Study: Black men less likely to run in white neighborhoods
A University of Maryland professor discovered some shocking statistics about the practices of black runners.
Rashawn Ray, Ph.D, found that black men are less likely to run outside if they live in a predominantly white neighborhood.
The opposite was true for black women.
Ray surveyed 500 college-educated African-Americans living in urban and suburban areas across the United States in 2011 to explore why middle-class blacks were less physically active than their Caucasian peers. “Research has shown that the higher one’s social class, the more likely she or he is to be physically active,” says Ray. “Black men are criminalized by the inability of others to separate a black male from crime.”
“Black men in white neighborhoods are more cautious of how they exercise and less comfortable in those neighborhoods because many black men have had social interactions in which they were profiled simply for being black and male.”
Black men would try to signal to others that they are not a threat when exercising outdoors. They may wear college apparel or wave and smile at neighbors. Black male runners in white neighborhoods also often limit their workout to daylight hours.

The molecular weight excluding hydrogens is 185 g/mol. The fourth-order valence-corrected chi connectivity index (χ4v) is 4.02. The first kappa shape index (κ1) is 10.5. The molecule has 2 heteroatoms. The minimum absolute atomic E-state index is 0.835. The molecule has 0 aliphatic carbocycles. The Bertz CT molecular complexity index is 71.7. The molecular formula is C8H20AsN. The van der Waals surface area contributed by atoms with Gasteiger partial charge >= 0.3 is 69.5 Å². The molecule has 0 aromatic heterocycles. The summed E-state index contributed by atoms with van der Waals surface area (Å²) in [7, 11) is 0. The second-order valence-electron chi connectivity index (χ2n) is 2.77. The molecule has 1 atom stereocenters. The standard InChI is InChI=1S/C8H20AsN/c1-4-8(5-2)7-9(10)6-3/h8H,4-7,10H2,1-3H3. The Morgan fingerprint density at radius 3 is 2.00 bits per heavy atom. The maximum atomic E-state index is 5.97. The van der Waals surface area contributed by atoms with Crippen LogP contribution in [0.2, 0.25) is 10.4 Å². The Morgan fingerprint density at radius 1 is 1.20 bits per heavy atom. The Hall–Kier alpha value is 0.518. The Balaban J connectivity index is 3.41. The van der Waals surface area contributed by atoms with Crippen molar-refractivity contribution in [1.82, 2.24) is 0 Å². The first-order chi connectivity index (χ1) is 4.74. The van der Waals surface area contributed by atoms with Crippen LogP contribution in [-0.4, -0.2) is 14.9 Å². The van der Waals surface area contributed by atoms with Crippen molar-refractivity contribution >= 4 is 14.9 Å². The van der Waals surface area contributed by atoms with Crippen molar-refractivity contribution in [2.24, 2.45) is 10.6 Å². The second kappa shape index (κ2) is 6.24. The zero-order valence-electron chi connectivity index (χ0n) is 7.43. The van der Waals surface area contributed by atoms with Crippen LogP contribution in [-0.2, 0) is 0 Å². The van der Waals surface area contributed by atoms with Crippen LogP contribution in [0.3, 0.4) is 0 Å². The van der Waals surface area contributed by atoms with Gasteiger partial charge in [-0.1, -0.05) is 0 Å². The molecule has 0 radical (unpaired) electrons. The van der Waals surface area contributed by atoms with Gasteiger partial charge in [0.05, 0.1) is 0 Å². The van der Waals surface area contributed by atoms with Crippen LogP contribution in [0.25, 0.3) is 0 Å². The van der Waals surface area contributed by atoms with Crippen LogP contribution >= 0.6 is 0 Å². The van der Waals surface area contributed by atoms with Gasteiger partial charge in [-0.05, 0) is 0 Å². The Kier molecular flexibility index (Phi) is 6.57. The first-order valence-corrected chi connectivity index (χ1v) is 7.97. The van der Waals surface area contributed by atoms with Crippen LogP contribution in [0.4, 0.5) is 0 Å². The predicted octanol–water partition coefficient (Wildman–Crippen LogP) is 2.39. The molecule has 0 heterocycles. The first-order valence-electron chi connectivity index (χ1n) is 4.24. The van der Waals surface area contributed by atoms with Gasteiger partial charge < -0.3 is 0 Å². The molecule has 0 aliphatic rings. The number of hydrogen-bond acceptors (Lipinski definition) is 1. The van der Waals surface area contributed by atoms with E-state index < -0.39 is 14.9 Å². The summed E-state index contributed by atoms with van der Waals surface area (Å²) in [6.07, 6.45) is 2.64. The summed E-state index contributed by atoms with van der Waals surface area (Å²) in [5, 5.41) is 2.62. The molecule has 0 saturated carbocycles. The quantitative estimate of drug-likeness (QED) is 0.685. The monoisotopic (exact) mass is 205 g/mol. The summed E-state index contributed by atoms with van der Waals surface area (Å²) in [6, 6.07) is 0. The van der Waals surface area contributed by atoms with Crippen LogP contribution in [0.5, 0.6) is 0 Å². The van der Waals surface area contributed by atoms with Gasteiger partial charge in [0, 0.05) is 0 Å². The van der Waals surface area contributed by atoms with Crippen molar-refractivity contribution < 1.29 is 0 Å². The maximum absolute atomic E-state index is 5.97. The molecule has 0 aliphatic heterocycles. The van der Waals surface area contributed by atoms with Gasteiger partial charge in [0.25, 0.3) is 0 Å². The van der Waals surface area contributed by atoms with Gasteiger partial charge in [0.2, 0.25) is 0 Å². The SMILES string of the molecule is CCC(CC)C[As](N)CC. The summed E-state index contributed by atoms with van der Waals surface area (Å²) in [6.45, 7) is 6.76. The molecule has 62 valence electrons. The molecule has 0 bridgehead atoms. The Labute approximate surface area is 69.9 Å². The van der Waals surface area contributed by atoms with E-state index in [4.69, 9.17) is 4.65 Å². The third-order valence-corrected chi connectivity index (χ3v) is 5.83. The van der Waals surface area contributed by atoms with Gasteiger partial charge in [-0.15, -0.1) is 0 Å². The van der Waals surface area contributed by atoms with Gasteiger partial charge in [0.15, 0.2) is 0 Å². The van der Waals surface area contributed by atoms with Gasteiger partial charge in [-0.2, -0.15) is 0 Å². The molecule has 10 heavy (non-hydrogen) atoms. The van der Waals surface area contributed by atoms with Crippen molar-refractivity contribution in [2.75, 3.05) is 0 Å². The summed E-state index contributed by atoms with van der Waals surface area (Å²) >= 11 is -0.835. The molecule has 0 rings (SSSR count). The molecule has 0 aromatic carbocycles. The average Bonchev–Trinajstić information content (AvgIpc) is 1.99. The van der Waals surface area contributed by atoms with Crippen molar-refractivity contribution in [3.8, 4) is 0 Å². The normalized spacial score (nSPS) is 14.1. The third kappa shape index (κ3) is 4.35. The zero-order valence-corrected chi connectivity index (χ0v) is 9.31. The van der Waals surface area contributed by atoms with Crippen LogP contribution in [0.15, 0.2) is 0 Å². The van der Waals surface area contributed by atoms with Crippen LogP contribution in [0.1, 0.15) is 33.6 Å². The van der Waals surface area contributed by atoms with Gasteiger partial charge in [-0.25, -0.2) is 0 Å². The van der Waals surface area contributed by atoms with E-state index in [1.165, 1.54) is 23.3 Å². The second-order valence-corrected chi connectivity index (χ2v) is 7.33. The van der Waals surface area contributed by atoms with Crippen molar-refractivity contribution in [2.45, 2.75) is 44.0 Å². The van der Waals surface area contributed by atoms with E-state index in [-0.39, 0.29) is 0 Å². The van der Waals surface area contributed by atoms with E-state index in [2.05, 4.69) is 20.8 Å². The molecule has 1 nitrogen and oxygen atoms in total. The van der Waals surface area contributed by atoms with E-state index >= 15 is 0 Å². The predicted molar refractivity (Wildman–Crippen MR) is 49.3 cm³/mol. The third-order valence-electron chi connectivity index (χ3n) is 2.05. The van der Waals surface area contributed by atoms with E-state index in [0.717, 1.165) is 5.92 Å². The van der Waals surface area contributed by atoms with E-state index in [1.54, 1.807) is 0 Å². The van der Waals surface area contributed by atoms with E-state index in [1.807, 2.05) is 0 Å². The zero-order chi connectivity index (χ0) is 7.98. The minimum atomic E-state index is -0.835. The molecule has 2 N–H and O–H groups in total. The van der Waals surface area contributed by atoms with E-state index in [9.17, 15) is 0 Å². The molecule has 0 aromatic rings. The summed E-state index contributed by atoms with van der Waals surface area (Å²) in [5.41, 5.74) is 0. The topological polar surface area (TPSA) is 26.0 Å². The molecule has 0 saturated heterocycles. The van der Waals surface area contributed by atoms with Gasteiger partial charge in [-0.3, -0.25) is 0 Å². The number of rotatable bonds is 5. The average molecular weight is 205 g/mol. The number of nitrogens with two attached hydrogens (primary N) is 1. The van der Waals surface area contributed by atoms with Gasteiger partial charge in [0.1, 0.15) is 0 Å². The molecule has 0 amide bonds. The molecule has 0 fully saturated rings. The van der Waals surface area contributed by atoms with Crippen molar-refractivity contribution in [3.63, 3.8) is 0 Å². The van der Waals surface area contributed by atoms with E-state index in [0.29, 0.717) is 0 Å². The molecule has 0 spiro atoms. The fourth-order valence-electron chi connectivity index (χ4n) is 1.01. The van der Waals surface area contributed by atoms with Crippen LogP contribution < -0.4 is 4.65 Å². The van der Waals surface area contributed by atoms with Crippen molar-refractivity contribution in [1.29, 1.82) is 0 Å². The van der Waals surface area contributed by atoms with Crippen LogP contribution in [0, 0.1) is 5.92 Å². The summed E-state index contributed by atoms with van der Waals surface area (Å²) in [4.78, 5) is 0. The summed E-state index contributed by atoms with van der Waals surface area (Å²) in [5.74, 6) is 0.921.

In addition to the survey, Ray collected data examining the activity level in public spaces in the country. He found that Atlanta, Ga. and Prince George’s County, Md. had the highest level of activity among black men as well as the highest concentration of college educated black men.
According to Ray’s findings, 50% of blacks get no physical activity at all compared to 33% of whites. A key factor in this is racial bias.
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